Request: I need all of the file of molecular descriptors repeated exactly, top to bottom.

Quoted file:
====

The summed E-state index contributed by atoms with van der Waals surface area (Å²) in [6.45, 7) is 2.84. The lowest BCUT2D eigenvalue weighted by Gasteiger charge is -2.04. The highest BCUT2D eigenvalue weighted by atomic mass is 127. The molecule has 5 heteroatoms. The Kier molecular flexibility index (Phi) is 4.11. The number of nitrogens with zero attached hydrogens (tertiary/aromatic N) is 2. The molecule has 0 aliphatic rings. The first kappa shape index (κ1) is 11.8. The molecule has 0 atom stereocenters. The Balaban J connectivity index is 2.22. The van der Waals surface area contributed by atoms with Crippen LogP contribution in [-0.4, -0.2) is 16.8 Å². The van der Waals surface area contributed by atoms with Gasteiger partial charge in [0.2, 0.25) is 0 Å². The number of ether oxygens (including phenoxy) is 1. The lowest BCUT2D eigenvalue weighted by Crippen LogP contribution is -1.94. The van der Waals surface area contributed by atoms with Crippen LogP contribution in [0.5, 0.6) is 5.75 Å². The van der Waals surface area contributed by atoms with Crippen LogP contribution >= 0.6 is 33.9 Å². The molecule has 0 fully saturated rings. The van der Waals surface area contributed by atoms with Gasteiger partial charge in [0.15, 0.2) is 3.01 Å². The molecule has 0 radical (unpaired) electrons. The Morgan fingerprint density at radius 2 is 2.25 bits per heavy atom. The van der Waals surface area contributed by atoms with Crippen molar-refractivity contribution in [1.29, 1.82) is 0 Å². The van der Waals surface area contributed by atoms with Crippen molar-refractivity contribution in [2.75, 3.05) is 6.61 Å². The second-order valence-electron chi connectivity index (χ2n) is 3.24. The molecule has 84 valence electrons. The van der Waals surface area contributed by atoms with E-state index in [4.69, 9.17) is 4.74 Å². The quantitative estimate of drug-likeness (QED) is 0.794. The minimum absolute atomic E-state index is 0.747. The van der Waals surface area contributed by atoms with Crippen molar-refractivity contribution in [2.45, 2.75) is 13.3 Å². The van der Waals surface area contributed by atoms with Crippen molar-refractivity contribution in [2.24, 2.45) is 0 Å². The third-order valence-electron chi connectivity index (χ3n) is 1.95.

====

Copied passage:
The summed E-state index contributed by atoms with van der Waals surface area (Å²) in [6.45, 7) is 2.84. The lowest BCUT2D eigenvalue weighted by Gasteiger charge is -2.04. The highest BCUT2D eigenvalue weighted by atomic mass is 127. The molecule has 5 heteroatoms. The Kier molecular flexibility index (Phi) is 4.11. The number of nitrogens with zero attached hydrogens (tertiary/aromatic N) is 2. The molecule has 0 aliphatic rings. The first kappa shape index (κ1) is 11.8. The molecule has 0 atom stereocenters. The Balaban J connectivity index is 2.22. The van der Waals surface area contributed by atoms with Crippen LogP contribution in [-0.4, -0.2) is 16.8 Å². The van der Waals surface area contributed by atoms with Gasteiger partial charge in [0.2, 0.25) is 0 Å². The number of ether oxygens (including phenoxy) is 1. The lowest BCUT2D eigenvalue weighted by Crippen LogP contribution is -1.94. The van der Waals surface area contributed by atoms with Crippen LogP contribution in [0.5, 0.6) is 5.75 Å². The van der Waals surface area contributed by atoms with Crippen LogP contribution >= 0.6 is 33.9 Å². The molecule has 0 fully saturated rings. The van der Waals surface area contributed by atoms with Gasteiger partial charge in [0.15, 0.2) is 3.01 Å². The molecule has 0 radical (unpaired) electrons. The Morgan fingerprint density at radius 2 is 2.25 bits per heavy atom. The van der Waals surface area contributed by atoms with Crippen molar-refractivity contribution in [1.29, 1.82) is 0 Å². The van der Waals surface area contributed by atoms with Crippen molar-refractivity contribution in [2.75, 3.05) is 6.61 Å². The second-order valence-electron chi connectivity index (χ2n) is 3.24. The molecule has 84 valence electrons. The van der Waals surface area contributed by atoms with E-state index in [4.69, 9.17) is 4.74 Å². The quantitative estimate of drug-likeness (QED) is 0.794. The minimum absolute atomic E-state index is 0.747. The van der Waals surface area contributed by atoms with Crippen molar-refractivity contribution in [2.45, 2.75) is 13.3 Å². The van der Waals surface area contributed by atoms with Crippen molar-refractivity contribution in [2.24, 2.45) is 0 Å². The third-order valence-electron chi connectivity index (χ3n) is 1.95.